If my memory serves me right, there were also property valuation issues at this time last year involving tax director Jenks Crayton. But they didn't revolve around the county commissioners; they revolved around ordinary citizens who were angry about the inflated tax value of their properties. One of my neighbors sent around a petition protesting the assessments. I personally was pleased with mine, so I felt as though I couldn't sign in good conscience.

I remember the meeting when then-commissioner Mary Rakestraw (a Republican, mind you) called Crayton to the podium and informed him that she had been deluged with messages from her constituents protesting their assessments. While she was speaking, Crayton starting grinning.

"Have I said something funny, Mr. Crayton?" Rakestraw asked him. Crayton wiped the smile off his face and informed Rakestraw that any citizen had the right to challenge their property assessment.

With regard to commissioner Steve Arnold's property, I have one question: Just what is the value of an abandoned boys' camp with environmental issues that prohibit development?

Wednesday, April 06, 2005

John Smoltz gets rocked in his first outing as a starter in quite some time. Same story for the Braves? Slow April and May, everybody says they're done, then they end up with the division title once again?

What might be more problematic for the Bravrs is Johnny Estrada's bruised hand. Catchers often suffer nagging injuries like this early in the season and they just linger on.

Monday, April 04, 2005

I've been pretty busy lately, which is why posts have been sporadic. So busy, in fact, that I temporarily forgot today was the start of baseball season. What a start it was.

Friday, April 01, 2005

It's going to be rough for Sean May under the glass.

At least May knows it. He said this about Michigan State:

"These guys attack the glass better than anybody. Their guards attack the glass."

With this in mind, May will be Carolina's most important player on Saturday.

Once again, Lance Armstrong is accused of using performance enhancing drugs..

This time, it's part of Armstrong's legal fight against Mike Anderson, an Austin bike mechanic who buddies up with Armstrong and eventually becomes his personal assistant, performing duties ranging from "building bike trails on Armstrong's Hill Country property to doing his grocery shopping in Spain."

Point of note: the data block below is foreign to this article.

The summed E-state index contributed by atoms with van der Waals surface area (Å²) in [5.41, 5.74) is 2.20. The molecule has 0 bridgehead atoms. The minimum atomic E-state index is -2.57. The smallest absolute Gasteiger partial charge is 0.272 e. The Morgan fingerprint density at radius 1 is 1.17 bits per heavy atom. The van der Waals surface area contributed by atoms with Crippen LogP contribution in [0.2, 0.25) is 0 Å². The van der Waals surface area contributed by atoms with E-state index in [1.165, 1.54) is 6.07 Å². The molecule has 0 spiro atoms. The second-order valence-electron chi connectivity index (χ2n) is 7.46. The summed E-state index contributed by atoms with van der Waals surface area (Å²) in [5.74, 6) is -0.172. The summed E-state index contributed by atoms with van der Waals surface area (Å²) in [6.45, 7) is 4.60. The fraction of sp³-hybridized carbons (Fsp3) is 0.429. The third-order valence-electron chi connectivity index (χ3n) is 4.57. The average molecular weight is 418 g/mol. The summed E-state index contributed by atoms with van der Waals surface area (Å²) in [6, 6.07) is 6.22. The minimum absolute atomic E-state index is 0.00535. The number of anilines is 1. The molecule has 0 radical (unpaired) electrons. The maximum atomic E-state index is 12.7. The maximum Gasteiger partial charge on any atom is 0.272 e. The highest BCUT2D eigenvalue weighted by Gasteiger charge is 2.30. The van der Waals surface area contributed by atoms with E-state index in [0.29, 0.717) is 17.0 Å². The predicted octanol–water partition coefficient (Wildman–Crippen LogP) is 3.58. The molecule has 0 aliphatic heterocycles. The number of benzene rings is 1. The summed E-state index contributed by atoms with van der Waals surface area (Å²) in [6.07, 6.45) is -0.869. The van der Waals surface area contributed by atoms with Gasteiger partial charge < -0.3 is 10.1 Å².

Anderson had a key to Armstrong's apartment in Girona, was "cleaning the bathroom in early 2004" when he found a bottle of andro. He kept quiet about it until he and Armstrong started suing each other. Armstrong actually sued Anderson first, saying Anderson demanded $500,000, a signed Tour de France jersey and future endorsements to set up his own bike shop.

So basically, it sounds like one of Armstrong's flunkies is using steroids as a means to get some cash. Perhaps he and his lawyers think throwing performance enhancing drugs out there will draw a quick settlement.

Armstrong has said repeatedly that he is randomly tested for drugs. Most importatant to him is his reputation, and he says he will continue to fight all allegations of doping. Anderson has also admitted he never saw Armstrong take banned substances.

But something bothers me. Anderson also said he and Armstrong had a conversation about cyclists doping, and Armstrong told him, "Everyone does it."

But Armstrong's attorney Hal Gillespie

"said that conversation took place before anderson allegedly found the steroid."

Note that Gillespie does not deny the conversation took place. Is that not a bit strange?